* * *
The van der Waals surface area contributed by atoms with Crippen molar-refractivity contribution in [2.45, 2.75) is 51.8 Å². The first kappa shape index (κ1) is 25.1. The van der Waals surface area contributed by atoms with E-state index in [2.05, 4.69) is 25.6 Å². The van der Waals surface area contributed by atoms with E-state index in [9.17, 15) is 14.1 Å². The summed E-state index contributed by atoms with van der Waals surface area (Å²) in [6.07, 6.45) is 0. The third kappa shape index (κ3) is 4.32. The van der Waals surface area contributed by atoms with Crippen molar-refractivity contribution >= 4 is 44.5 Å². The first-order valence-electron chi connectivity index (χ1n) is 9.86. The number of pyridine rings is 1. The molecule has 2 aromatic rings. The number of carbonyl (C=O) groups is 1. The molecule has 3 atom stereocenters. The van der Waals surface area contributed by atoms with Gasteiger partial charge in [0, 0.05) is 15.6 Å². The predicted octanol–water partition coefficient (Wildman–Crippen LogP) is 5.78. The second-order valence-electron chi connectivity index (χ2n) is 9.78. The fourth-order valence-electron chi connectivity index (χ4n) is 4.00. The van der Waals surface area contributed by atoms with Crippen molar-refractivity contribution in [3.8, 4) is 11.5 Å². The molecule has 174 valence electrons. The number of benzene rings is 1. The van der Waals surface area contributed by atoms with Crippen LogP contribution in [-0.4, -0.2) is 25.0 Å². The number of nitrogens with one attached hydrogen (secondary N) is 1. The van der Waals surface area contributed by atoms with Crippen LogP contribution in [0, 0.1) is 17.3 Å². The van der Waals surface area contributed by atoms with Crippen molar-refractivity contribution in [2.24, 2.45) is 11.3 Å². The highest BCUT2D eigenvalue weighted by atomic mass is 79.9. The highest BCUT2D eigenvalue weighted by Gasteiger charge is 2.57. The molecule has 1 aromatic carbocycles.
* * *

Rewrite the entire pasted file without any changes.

The van der Waals surface area contributed by atoms with Crippen molar-refractivity contribution in [2.45, 2.75) is 51.8 Å². The first kappa shape index (κ1) is 25.1. The van der Waals surface area contributed by atoms with E-state index in [2.05, 4.69) is 25.6 Å². The van der Waals surface area contributed by atoms with E-state index in [9.17, 15) is 14.1 Å². The summed E-state index contributed by atoms with van der Waals surface area (Å²) in [6.07, 6.45) is 0. The third kappa shape index (κ3) is 4.32. The van der Waals surface area contributed by atoms with Crippen molar-refractivity contribution >= 4 is 44.5 Å². The first-order valence-electron chi connectivity index (χ1n) is 9.86. The number of pyridine rings is 1. The molecule has 2 aromatic rings. The number of carbonyl (C=O) groups is 1. The molecule has 3 atom stereocenters. The van der Waals surface area contributed by atoms with Gasteiger partial charge in [0, 0.05) is 15.6 Å². The predicted octanol–water partition coefficient (Wildman–Crippen LogP) is 5.78. The second-order valence-electron chi connectivity index (χ2n) is 9.78. The fourth-order valence-electron chi connectivity index (χ4n) is 4.00. The van der Waals surface area contributed by atoms with Crippen molar-refractivity contribution in [3.8, 4) is 11.5 Å². The molecule has 174 valence electrons. The number of benzene rings is 1. The van der Waals surface area contributed by atoms with Crippen LogP contribution in [-0.4, -0.2) is 25.0 Å². The number of nitrogens with one attached hydrogen (secondary N) is 1. The van der Waals surface area contributed by atoms with Crippen LogP contribution in [0, 0.1) is 17.3 Å². The van der Waals surface area contributed by atoms with Crippen molar-refractivity contribution in [2.24, 2.45) is 11.3 Å². The highest BCUT2D eigenvalue weighted by atomic mass is 79.9. The highest BCUT2D eigenvalue weighted by Gasteiger charge is 2.57. The molecule has 1 aromatic carbocycles.